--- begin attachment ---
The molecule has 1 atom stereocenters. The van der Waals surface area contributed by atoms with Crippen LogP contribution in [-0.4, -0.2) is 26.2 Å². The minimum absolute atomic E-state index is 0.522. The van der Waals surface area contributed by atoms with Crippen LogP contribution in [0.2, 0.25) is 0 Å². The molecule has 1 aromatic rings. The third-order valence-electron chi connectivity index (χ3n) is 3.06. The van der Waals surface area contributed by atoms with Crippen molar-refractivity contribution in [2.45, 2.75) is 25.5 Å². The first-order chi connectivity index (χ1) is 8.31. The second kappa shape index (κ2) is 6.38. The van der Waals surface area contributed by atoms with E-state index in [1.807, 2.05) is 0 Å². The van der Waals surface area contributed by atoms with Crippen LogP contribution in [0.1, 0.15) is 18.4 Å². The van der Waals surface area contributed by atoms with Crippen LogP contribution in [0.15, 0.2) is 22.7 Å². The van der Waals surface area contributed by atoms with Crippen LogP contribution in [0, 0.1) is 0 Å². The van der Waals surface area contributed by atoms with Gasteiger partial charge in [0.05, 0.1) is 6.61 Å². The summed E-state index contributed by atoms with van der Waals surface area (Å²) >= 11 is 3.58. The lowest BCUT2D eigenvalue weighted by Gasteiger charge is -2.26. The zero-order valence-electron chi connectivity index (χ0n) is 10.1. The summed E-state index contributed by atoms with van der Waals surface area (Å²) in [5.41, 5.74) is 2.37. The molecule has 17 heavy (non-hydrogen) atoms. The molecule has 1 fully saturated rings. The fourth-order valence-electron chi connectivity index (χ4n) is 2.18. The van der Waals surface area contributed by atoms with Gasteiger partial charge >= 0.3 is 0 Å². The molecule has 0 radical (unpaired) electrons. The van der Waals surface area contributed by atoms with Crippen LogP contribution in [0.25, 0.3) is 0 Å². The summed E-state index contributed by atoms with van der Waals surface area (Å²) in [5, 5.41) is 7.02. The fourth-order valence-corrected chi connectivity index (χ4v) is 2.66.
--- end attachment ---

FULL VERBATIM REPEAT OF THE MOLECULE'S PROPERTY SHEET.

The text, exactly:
The molecule has 1 atom stereocenters. The van der Waals surface area contributed by atoms with Crippen LogP contribution in [-0.4, -0.2) is 26.2 Å². The minimum absolute atomic E-state index is 0.522. The van der Waals surface area contributed by atoms with Crippen LogP contribution in [0.2, 0.25) is 0 Å². The molecule has 1 aromatic rings. The third-order valence-electron chi connectivity index (χ3n) is 3.06. The van der Waals surface area contributed by atoms with Crippen molar-refractivity contribution in [2.45, 2.75) is 25.5 Å². The first-order chi connectivity index (χ1) is 8.31. The second kappa shape index (κ2) is 6.38. The van der Waals surface area contributed by atoms with E-state index in [1.807, 2.05) is 0 Å². The van der Waals surface area contributed by atoms with Crippen LogP contribution in [0.1, 0.15) is 18.4 Å². The van der Waals surface area contributed by atoms with Crippen LogP contribution in [0.15, 0.2) is 22.7 Å². The van der Waals surface area contributed by atoms with Crippen LogP contribution in [0, 0.1) is 0 Å². The van der Waals surface area contributed by atoms with Gasteiger partial charge in [0.05, 0.1) is 6.61 Å². The summed E-state index contributed by atoms with van der Waals surface area (Å²) >= 11 is 3.58. The lowest BCUT2D eigenvalue weighted by Gasteiger charge is -2.26. The zero-order valence-electron chi connectivity index (χ0n) is 10.1. The summed E-state index contributed by atoms with van der Waals surface area (Å²) in [5.41, 5.74) is 2.37. The molecule has 17 heavy (non-hydrogen) atoms. The molecule has 1 fully saturated rings. The fourth-order valence-electron chi connectivity index (χ4n) is 2.18. The van der Waals surface area contributed by atoms with Gasteiger partial charge >= 0.3 is 0 Å². The molecule has 0 radical (unpaired) electrons. The van der Waals surface area contributed by atoms with Crippen LogP contribution in [0.25, 0.3) is 0 Å². The summed E-state index contributed by atoms with van der Waals surface area (Å²) in [5, 5.41) is 7.02. The fourth-order valence-corrected chi connectivity index (χ4v) is 2.66.